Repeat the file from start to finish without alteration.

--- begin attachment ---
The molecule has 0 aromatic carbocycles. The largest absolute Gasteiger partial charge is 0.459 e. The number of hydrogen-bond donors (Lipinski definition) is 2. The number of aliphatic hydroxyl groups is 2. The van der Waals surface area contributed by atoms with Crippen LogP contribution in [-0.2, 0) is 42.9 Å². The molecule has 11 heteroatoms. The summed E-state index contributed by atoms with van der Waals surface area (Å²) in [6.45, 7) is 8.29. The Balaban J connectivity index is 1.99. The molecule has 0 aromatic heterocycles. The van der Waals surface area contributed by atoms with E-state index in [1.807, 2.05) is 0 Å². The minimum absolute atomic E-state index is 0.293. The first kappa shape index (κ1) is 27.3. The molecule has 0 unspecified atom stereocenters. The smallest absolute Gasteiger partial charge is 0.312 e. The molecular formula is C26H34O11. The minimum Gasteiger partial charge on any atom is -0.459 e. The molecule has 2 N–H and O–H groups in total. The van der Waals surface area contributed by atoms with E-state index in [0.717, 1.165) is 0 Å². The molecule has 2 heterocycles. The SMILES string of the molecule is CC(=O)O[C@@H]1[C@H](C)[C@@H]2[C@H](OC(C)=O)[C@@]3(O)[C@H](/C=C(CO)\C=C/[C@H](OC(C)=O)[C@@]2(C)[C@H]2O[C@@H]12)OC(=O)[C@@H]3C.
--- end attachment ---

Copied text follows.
The molecule has 0 aromatic carbocycles. The largest absolute Gasteiger partial charge is 0.459 e. The number of hydrogen-bond donors (Lipinski definition) is 2. The number of aliphatic hydroxyl groups is 2. The van der Waals surface area contributed by atoms with Crippen LogP contribution in [-0.2, 0) is 42.9 Å². The molecule has 11 heteroatoms. The summed E-state index contributed by atoms with van der Waals surface area (Å²) in [6.45, 7) is 8.29. The Balaban J connectivity index is 1.99. The molecule has 0 aromatic heterocycles. The van der Waals surface area contributed by atoms with E-state index in [1.807, 2.05) is 0 Å². The minimum absolute atomic E-state index is 0.293. The first kappa shape index (κ1) is 27.3. The molecule has 0 unspecified atom stereocenters. The smallest absolute Gasteiger partial charge is 0.312 e. The molecular formula is C26H34O11. The minimum Gasteiger partial charge on any atom is -0.459 e. The molecule has 2 N–H and O–H groups in total. The van der Waals surface area contributed by atoms with E-state index in [0.717, 1.165) is 0 Å². The molecule has 2 heterocycles. The SMILES string of the molecule is CC(=O)O[C@@H]1[C@H](C)[C@@H]2[C@H](OC(C)=O)[C@@]3(O)[C@H](/C=C(CO)\C=C/[C@H](OC(C)=O)[C@@]2(C)[C@H]2O[C@@H]12)OC(=O)[C@@H]3C.